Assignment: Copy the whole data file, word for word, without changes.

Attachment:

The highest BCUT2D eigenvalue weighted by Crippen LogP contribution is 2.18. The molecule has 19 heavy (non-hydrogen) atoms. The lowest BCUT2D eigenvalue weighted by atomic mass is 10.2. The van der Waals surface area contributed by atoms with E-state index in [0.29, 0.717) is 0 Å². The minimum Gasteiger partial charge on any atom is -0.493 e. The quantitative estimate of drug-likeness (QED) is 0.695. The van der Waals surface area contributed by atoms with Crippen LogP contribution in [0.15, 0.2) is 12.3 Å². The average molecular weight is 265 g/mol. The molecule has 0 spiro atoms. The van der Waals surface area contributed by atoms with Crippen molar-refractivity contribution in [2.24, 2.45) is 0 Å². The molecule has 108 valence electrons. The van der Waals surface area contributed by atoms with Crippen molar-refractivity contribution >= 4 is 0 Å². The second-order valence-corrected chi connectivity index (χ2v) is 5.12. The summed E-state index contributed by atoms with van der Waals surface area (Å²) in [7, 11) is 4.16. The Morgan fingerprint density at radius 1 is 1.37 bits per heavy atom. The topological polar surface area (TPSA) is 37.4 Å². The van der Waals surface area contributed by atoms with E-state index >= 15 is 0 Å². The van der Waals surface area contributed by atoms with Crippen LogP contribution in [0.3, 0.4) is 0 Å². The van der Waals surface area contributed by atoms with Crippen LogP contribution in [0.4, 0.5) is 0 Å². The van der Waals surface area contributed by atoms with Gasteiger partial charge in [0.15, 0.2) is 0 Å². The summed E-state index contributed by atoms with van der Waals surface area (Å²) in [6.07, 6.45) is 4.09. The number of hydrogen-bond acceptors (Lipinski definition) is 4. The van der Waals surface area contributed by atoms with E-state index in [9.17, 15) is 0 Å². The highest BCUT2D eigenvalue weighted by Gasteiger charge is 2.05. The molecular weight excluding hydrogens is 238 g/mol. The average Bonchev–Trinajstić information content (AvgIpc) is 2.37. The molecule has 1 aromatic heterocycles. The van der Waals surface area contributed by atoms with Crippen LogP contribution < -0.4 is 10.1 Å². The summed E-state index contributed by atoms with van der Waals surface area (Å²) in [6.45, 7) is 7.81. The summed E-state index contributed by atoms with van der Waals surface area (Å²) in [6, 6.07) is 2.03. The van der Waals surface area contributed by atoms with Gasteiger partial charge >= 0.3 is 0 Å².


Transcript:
The highest BCUT2D eigenvalue weighted by Crippen LogP contribution is 2.18. The molecule has 19 heavy (non-hydrogen) atoms. The lowest BCUT2D eigenvalue weighted by atomic mass is 10.2. The van der Waals surface area contributed by atoms with E-state index in [0.29, 0.717) is 0 Å². The minimum Gasteiger partial charge on any atom is -0.493 e. The quantitative estimate of drug-likeness (QED) is 0.695. The van der Waals surface area contributed by atoms with Crippen LogP contribution in [0.15, 0.2) is 12.3 Å². The average molecular weight is 265 g/mol. The molecule has 0 spiro atoms. The van der Waals surface area contributed by atoms with Crippen molar-refractivity contribution in [2.24, 2.45) is 0 Å². The molecule has 108 valence electrons. The van der Waals surface area contributed by atoms with Crippen molar-refractivity contribution >= 4 is 0 Å². The second-order valence-corrected chi connectivity index (χ2v) is 5.12. The summed E-state index contributed by atoms with van der Waals surface area (Å²) in [7, 11) is 4.16. The Morgan fingerprint density at radius 1 is 1.37 bits per heavy atom. The topological polar surface area (TPSA) is 37.4 Å². The van der Waals surface area contributed by atoms with E-state index >= 15 is 0 Å². The van der Waals surface area contributed by atoms with Crippen LogP contribution in [0.3, 0.4) is 0 Å². The van der Waals surface area contributed by atoms with Crippen LogP contribution in [0.4, 0.5) is 0 Å². The van der Waals surface area contributed by atoms with Gasteiger partial charge in [0.15, 0.2) is 0 Å². The summed E-state index contributed by atoms with van der Waals surface area (Å²) in [6.07, 6.45) is 4.09. The number of hydrogen-bond acceptors (Lipinski definition) is 4. The van der Waals surface area contributed by atoms with E-state index in [9.17, 15) is 0 Å². The highest BCUT2D eigenvalue weighted by Gasteiger charge is 2.05. The molecular weight excluding hydrogens is 238 g/mol. The average Bonchev–Trinajstić information content (AvgIpc) is 2.37. The molecule has 1 aromatic heterocycles. The van der Waals surface area contributed by atoms with Crippen LogP contribution < -0.4 is 10.1 Å². The summed E-state index contributed by atoms with van der Waals surface area (Å²) in [6.45, 7) is 7.81. The summed E-state index contributed by atoms with van der Waals surface area (Å²) in [6, 6.07) is 2.03. The van der Waals surface area contributed by atoms with Gasteiger partial charge >= 0.3 is 0 Å².